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review 2016-09-06 16:20
The Secrets of Evelyn Taylor by Pauline C. Harris
The Secrets of Evelyn Taylor - Pauline C. Harris

It was just an okay novel. I really wanted to like this book, but I just had too many problems with the writing. While not perfect, the first half was well written. I was enjoying the story until, halfway in, it it just seemed to go downhill quickly. My main issue was the reasoning of the characters. They just seemed unrealistic or made no sense. I wanted more from the plot, but was given an easy and boring way out of the situation.

 

2/5 Stars

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text 2016-04-04 20:46
I Have Made a Terrible Mistake
Londonistan - Melanie Phillips

I read the introduction to this book (a long 12 pages) Sunday night and realized I made A GRAVE, TERRIBLE MISTAKE. Melanie Phillips came off as the British version of US political pundit Sarah Palin,  complete with word salads that gave no meaning...to entire paragraphs.

 

I may lean towards the liberal side, but I do have conservative friends and I would not wish this circle jerk logic on them. Those 12 pages were painful to read and I just don't have the stomach nor the blood pressure medication to read further. You have to be a fan of Ms. Phillips newspaper columns and television appearances in order to swallow anything she wrote in this book.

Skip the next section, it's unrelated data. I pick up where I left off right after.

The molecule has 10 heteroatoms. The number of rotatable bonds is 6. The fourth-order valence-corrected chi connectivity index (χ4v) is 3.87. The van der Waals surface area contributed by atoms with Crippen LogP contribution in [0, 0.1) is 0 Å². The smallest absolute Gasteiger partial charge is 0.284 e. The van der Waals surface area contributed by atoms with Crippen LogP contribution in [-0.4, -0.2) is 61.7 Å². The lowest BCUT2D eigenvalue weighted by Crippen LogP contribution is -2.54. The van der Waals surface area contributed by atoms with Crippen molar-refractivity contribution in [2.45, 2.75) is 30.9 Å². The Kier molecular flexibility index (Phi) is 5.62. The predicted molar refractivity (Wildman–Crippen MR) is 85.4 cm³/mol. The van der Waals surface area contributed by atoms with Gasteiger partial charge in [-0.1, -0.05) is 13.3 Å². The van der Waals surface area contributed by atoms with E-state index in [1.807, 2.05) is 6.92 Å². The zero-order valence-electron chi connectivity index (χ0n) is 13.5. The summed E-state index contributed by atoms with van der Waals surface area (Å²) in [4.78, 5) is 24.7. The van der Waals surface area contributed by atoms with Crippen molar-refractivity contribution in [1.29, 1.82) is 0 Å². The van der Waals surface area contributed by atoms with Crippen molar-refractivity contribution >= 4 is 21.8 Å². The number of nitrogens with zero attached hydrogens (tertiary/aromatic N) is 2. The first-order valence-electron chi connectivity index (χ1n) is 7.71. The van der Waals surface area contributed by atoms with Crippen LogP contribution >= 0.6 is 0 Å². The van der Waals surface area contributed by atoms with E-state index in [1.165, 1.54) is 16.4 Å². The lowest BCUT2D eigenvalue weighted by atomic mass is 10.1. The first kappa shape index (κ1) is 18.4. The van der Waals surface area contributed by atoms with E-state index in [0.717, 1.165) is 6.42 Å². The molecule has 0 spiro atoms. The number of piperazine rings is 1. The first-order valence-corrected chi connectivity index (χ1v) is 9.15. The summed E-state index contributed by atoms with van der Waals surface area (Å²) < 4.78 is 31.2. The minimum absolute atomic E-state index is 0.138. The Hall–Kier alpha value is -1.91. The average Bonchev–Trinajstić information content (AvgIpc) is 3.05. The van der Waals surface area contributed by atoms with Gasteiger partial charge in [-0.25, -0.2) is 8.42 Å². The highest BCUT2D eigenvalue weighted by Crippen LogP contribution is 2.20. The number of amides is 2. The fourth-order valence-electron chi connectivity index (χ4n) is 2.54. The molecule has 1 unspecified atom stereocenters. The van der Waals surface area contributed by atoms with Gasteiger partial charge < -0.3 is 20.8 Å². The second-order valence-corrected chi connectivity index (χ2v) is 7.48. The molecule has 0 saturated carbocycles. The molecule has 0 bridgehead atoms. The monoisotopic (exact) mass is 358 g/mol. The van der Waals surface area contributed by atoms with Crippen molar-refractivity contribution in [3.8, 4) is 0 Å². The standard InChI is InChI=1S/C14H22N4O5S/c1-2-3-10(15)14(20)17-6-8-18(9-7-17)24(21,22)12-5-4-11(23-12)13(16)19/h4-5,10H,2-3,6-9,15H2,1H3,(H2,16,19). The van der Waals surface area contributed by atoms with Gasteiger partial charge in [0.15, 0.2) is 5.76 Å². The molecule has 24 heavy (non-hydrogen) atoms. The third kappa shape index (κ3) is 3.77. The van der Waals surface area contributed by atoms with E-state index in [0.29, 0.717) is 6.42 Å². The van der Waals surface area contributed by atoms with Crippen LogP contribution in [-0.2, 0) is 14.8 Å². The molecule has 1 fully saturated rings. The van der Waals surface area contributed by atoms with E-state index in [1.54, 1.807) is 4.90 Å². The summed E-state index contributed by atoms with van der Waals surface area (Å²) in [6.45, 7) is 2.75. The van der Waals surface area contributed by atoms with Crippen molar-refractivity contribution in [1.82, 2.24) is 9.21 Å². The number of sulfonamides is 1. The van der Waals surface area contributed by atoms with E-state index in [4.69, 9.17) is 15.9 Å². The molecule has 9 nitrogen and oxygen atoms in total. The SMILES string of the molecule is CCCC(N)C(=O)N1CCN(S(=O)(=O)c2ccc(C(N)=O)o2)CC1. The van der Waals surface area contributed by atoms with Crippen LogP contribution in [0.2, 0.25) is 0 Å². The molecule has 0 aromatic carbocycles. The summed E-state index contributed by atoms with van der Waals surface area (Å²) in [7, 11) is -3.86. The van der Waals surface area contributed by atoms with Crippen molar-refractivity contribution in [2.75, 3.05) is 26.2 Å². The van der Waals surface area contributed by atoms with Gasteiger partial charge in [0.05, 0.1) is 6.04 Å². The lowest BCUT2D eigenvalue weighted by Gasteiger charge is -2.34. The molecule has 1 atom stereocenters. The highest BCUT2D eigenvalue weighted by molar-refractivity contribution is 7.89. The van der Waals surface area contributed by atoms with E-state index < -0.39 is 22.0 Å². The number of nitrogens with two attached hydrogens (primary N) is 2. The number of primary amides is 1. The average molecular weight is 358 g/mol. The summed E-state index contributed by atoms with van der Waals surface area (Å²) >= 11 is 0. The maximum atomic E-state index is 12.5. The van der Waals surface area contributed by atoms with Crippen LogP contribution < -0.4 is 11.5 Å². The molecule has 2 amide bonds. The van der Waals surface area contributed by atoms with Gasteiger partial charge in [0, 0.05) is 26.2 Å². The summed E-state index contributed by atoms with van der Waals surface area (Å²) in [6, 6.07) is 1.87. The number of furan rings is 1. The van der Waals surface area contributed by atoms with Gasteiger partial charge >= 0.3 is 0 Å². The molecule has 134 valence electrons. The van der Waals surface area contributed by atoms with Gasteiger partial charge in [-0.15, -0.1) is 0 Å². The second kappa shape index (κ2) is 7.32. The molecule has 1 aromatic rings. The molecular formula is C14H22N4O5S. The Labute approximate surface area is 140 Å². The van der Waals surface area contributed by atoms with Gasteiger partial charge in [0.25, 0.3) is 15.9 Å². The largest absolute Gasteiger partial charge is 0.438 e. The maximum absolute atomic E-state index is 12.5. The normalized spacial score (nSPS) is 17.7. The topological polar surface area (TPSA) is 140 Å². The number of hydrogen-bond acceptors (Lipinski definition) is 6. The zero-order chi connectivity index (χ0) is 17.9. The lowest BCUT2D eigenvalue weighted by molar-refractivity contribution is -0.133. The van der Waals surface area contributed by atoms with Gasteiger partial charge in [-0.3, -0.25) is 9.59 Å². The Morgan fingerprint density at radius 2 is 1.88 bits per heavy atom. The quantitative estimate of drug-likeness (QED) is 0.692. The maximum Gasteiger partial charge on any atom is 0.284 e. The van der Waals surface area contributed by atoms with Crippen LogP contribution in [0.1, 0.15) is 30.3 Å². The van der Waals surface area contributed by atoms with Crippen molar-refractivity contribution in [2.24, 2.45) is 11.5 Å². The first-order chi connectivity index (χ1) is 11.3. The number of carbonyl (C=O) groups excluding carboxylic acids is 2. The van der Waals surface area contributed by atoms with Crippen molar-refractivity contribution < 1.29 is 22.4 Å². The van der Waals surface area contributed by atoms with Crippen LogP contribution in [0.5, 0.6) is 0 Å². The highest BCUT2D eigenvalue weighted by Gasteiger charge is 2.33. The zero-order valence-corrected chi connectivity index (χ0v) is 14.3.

Ms. Phillips and I do agree on one thing: we both intensely dislike George Galloway...so there is that.

 

Not even a DNF, more like a Did Not Start

 

 

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review 2016-01-01 19:55
The Garçonnière by Ali MacLagan
The Garçonnière - Ali MacLagan

“The past is not dead. It's not even the past.” William Faulkner.

This video was taken a few days ago. A teenaged girl of color took out her phone in class and refused to leave. The police were called, and, when the girl refused to leave her desk, the officer choked-slammed her to the floor and dragged her across the floor. He could easily have broken her neck

https://www.youtube.com/watch?v=3UQY8...